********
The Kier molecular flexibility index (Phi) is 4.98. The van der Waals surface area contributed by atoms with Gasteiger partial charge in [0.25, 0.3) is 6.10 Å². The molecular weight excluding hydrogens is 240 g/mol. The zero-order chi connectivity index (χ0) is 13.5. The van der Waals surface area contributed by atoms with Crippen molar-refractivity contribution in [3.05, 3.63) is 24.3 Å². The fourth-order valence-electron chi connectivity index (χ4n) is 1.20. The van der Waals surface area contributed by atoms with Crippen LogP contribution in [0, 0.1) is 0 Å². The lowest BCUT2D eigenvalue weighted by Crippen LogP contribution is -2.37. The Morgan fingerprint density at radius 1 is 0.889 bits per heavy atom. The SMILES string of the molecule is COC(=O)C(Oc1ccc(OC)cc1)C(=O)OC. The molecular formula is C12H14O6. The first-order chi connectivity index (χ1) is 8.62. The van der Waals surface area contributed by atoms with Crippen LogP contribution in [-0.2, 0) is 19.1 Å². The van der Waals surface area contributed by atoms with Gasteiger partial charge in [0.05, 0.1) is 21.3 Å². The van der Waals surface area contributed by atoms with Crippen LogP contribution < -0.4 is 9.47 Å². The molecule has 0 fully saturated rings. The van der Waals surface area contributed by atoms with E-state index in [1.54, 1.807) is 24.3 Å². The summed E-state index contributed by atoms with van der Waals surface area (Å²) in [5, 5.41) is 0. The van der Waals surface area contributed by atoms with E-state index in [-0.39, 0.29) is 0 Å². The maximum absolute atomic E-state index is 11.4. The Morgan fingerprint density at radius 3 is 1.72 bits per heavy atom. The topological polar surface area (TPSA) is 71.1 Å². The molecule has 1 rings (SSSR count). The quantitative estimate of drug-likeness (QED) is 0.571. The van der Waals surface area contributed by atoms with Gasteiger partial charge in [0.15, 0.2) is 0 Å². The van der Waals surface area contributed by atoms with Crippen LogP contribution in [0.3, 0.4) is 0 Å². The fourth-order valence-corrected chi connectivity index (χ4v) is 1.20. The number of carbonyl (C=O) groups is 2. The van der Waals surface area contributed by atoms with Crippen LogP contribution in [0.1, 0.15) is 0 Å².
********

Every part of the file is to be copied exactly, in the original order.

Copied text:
The Kier molecular flexibility index (Phi) is 4.98. The van der Waals surface area contributed by atoms with Gasteiger partial charge in [0.25, 0.3) is 6.10 Å². The molecular weight excluding hydrogens is 240 g/mol. The zero-order chi connectivity index (χ0) is 13.5. The van der Waals surface area contributed by atoms with Crippen molar-refractivity contribution in [3.05, 3.63) is 24.3 Å². The fourth-order valence-electron chi connectivity index (χ4n) is 1.20. The van der Waals surface area contributed by atoms with Crippen LogP contribution in [0, 0.1) is 0 Å². The lowest BCUT2D eigenvalue weighted by Crippen LogP contribution is -2.37. The Morgan fingerprint density at radius 1 is 0.889 bits per heavy atom. The SMILES string of the molecule is COC(=O)C(Oc1ccc(OC)cc1)C(=O)OC. The molecular formula is C12H14O6. The first-order chi connectivity index (χ1) is 8.62. The van der Waals surface area contributed by atoms with Crippen LogP contribution in [-0.2, 0) is 19.1 Å². The van der Waals surface area contributed by atoms with Gasteiger partial charge in [0.05, 0.1) is 21.3 Å². The van der Waals surface area contributed by atoms with Crippen LogP contribution < -0.4 is 9.47 Å². The molecule has 0 fully saturated rings. The van der Waals surface area contributed by atoms with E-state index in [1.54, 1.807) is 24.3 Å². The summed E-state index contributed by atoms with van der Waals surface area (Å²) in [5, 5.41) is 0. The van der Waals surface area contributed by atoms with E-state index in [-0.39, 0.29) is 0 Å². The maximum absolute atomic E-state index is 11.4. The Morgan fingerprint density at radius 3 is 1.72 bits per heavy atom. The topological polar surface area (TPSA) is 71.1 Å². The molecule has 1 rings (SSSR count). The quantitative estimate of drug-likeness (QED) is 0.571. The van der Waals surface area contributed by atoms with Gasteiger partial charge in [0.15, 0.2) is 0 Å². The van der Waals surface area contributed by atoms with Crippen LogP contribution in [0.3, 0.4) is 0 Å². The fourth-order valence-corrected chi connectivity index (χ4v) is 1.20. The number of carbonyl (C=O) groups is 2. The van der Waals surface area contributed by atoms with Crippen LogP contribution in [0.1, 0.15) is 0 Å².